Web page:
A Holistic Marriage-Keeping Strategy
by David Gushee
I have spoken with many pastors and other church leaders who are tempted to despair in the face of the constant collapse of marriages in their congregations. They just begin to stanch one wound when a new one is inflicted. They know that slapping bandages on the wounds is not enough, but they do not know what to do instead. They are simply perplexed.
A comprehensive strategy is needed. Church leaders can begin by declaring their intent to make their congregations oases of healthy lifetime covenant marriage. Governors of three states have made cutting the divorce rate a central goal of their administrations. Certainly if secular leaders can proclaim and work toward such goals, church leaders can do the same thing – and better.
A wise strategy will begin with four assumptions.
First, congregants have already been taught something about marriage, for good or ill, mainly the latter. Disastrous patterns of thinking and living characterize many couples, even those who make their way into church. Thus the church will need to undertake a considerable project of resocialization – identifying untruthful and damaging approaches while instilling and incarnating a new vision of marriage (and life).
Second, a holistic strategy will require creative and committed employment of all that is known about how behavior and thinking are changed. Various learning theories are helpful here in identifying ways that different kinds of people learn, change, and grow. Motivation, reward, correction, modeling, and apprenticing all need to be carefully considered.
Third, the church's instructional ministry must be complemented by ongoing pastoral care and recovery ministries. It's like trying to teach a teenager to drive while the car is still moving and accident victims litter the roadways. We have to tend to the wounded while we try to prevent further wrecks, which is no mean feat.
Finally, the church will not be able to address marriage and divorce in an adequate manner without clarifying the relation of the individual congregant to the community. The church and all its members must be clear concerning whether accountability and correction are a part of the church's repertoire of resocialization tools, or whether church leadership is confined to instructional and therapeutic ways of ministering. It must be determined whether the church is a purely voluntary community, in which congregants sift through teachings and partake of ministries they perceive as beneficial, or instead a community in which the member is covenantally bound to accept direction, correction, and discipline.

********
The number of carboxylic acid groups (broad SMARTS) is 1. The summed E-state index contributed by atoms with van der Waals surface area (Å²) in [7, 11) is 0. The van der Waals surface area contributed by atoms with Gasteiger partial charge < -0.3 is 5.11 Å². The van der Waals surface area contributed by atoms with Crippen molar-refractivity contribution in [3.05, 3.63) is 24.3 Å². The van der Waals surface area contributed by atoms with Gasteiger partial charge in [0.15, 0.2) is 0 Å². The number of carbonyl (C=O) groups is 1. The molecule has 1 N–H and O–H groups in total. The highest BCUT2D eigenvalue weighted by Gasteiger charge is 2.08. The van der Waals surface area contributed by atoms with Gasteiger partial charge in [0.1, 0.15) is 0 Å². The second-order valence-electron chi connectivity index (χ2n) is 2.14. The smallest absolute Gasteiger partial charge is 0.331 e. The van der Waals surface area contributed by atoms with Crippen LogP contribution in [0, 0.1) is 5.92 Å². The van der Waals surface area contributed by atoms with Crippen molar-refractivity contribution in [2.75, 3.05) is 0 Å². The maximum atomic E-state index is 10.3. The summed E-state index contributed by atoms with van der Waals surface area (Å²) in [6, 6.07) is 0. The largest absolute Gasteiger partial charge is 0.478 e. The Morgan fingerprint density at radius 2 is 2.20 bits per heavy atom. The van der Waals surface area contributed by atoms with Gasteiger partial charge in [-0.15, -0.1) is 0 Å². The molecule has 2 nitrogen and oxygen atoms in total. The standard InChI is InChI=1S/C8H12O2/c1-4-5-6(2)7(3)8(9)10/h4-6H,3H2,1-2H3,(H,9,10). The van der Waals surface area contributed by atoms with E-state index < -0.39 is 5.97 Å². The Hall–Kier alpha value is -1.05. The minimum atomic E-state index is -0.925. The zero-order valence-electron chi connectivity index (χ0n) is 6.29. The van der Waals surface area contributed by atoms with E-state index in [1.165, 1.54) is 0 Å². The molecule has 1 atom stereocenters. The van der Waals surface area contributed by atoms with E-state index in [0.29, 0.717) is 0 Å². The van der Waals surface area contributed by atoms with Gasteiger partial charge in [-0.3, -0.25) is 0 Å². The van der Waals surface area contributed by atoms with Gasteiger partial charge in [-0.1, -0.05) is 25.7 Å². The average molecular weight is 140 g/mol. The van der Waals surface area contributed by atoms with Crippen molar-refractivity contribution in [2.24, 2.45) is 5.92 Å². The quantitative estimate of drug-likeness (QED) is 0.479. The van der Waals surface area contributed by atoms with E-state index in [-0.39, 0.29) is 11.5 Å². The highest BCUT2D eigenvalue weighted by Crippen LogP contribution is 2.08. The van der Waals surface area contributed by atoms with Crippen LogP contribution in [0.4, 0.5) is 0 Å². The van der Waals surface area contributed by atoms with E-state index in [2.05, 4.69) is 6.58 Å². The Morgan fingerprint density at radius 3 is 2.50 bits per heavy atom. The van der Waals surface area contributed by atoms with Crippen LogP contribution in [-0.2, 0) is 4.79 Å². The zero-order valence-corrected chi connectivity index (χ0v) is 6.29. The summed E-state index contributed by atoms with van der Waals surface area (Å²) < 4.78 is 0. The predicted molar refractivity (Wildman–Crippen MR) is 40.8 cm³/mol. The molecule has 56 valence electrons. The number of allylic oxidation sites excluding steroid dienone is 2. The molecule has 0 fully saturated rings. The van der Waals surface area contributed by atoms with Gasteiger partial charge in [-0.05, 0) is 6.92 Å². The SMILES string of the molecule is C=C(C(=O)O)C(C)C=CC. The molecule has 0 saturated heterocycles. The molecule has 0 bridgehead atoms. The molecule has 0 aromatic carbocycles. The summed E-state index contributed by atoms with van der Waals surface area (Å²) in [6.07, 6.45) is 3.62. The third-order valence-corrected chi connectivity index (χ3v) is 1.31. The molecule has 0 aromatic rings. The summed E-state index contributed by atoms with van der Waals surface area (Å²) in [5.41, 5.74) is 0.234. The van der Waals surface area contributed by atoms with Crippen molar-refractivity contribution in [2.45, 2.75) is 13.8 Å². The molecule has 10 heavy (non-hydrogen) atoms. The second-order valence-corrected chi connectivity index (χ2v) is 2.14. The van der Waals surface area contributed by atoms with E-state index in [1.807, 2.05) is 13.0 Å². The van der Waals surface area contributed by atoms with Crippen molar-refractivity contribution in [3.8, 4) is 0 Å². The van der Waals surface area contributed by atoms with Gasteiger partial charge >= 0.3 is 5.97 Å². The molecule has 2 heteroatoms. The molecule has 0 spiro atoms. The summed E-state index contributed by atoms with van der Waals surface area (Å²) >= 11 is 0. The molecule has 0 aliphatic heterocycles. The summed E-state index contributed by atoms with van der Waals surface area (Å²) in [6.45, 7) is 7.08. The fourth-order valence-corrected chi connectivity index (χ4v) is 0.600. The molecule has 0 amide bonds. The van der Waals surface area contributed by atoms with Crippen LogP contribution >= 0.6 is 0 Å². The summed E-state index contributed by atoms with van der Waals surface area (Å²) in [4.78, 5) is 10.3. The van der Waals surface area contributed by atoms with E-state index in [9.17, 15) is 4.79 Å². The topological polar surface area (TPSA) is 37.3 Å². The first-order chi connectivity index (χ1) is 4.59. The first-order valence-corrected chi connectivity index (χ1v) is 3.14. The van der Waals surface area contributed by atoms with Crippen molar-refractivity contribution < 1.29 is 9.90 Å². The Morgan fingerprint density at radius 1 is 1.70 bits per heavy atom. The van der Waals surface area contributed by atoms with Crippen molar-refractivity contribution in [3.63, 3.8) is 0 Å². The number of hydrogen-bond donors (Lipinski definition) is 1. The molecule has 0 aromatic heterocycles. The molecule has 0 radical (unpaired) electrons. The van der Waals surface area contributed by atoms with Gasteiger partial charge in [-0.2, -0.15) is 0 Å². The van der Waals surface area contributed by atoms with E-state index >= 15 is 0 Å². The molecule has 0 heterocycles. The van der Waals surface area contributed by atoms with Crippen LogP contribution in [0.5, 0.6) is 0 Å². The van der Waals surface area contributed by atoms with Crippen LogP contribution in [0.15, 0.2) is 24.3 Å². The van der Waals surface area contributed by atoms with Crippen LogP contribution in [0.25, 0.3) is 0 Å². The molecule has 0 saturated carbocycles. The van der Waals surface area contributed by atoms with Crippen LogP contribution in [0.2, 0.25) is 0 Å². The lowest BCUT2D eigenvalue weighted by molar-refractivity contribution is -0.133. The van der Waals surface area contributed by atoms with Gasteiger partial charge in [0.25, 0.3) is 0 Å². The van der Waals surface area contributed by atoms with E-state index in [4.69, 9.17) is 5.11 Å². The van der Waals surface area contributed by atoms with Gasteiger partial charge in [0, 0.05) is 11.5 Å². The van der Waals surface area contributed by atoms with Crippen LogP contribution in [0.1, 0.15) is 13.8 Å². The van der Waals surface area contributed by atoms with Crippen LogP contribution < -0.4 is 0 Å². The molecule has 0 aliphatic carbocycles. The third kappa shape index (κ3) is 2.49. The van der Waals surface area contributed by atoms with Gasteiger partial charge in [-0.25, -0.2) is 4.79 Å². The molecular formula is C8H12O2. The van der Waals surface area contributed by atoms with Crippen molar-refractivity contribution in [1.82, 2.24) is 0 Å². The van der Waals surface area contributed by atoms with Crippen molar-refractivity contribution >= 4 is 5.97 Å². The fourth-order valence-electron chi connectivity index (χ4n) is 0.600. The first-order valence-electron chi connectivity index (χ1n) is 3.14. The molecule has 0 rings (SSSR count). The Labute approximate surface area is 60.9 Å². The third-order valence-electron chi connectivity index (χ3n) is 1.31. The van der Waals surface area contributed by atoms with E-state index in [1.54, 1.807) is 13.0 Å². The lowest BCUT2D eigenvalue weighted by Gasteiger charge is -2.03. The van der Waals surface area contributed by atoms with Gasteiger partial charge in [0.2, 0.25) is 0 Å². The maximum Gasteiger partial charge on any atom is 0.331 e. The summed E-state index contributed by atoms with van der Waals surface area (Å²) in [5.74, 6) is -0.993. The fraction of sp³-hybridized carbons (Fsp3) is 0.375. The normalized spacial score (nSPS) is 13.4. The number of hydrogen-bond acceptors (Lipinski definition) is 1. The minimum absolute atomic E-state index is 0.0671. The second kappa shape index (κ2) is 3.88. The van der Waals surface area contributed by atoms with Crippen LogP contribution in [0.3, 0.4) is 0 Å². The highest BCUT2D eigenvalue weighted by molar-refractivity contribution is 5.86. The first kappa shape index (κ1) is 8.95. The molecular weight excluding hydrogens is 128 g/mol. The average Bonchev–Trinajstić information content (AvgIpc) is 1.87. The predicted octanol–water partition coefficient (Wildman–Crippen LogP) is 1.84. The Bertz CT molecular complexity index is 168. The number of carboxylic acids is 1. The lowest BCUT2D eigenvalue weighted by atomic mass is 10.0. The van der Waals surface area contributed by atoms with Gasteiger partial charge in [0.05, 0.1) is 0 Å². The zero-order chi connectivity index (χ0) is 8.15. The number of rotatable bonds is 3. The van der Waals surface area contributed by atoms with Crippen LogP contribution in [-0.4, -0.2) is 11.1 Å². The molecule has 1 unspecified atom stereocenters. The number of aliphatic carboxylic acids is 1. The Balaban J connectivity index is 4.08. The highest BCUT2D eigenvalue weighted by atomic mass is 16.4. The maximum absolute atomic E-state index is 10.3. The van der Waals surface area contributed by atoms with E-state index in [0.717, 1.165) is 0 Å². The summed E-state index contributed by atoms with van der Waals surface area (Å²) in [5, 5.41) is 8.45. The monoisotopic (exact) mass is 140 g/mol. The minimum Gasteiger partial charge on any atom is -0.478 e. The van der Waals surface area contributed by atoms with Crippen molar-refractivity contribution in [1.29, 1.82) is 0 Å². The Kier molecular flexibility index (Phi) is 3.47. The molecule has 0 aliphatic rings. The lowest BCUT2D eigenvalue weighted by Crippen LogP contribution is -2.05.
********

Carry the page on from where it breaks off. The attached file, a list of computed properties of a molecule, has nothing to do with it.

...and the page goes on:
In light of these assumptions, if a minister or church wants to declare marriage-keeping a central goal for the congregation, the strategy for getting there should involve the twelve elements below, encompassing a mix of proclamation, education, pastoral care, church policies, and congregational polity. Consider advocating or implementing elements of this strategy in your congregation.
- Preach, teach, and model with the goal of nurturing whole, healthy, morally sound, committed Christian disciples.
- Preach, teach, and model a reoriented moral vision related to the nature and purposes of marriage.
- Preach and teach a biblically sound approach to divorce and remarriage.
- Employ the resources of the youth, college, and singles ministries to offer sound instruction related to dating, sex, and courtship.
- Require premarital testing and counseling before participating in any wedding or permitting any wedding to be performed in your church.
- Offer marriage enrichment, instruction, and mentoring programs.
- Offer crisis counseling ministries and a network of referral services for some of the most serious cases.
- Offer a divorce recovery ministry or information about how to find one in the community.
- Establish and maintain the kind of faith community in which relationships of intimacy, trust, and accountability can grow.
- Establish clear policies and practices related to confrontation of sin, accountability, restoration, and church discipline.
- Find ways to honor successful models of healthy marriage.
- Nurture a radically counter-cultural church ethos in which congregants are accustomed to doing things differently than the world.
The above is excerpted from David P. Gushee's Getting Marriage Right: Realistic Counsel for Saving and Strengthening Relationships (Baker Books, 2004).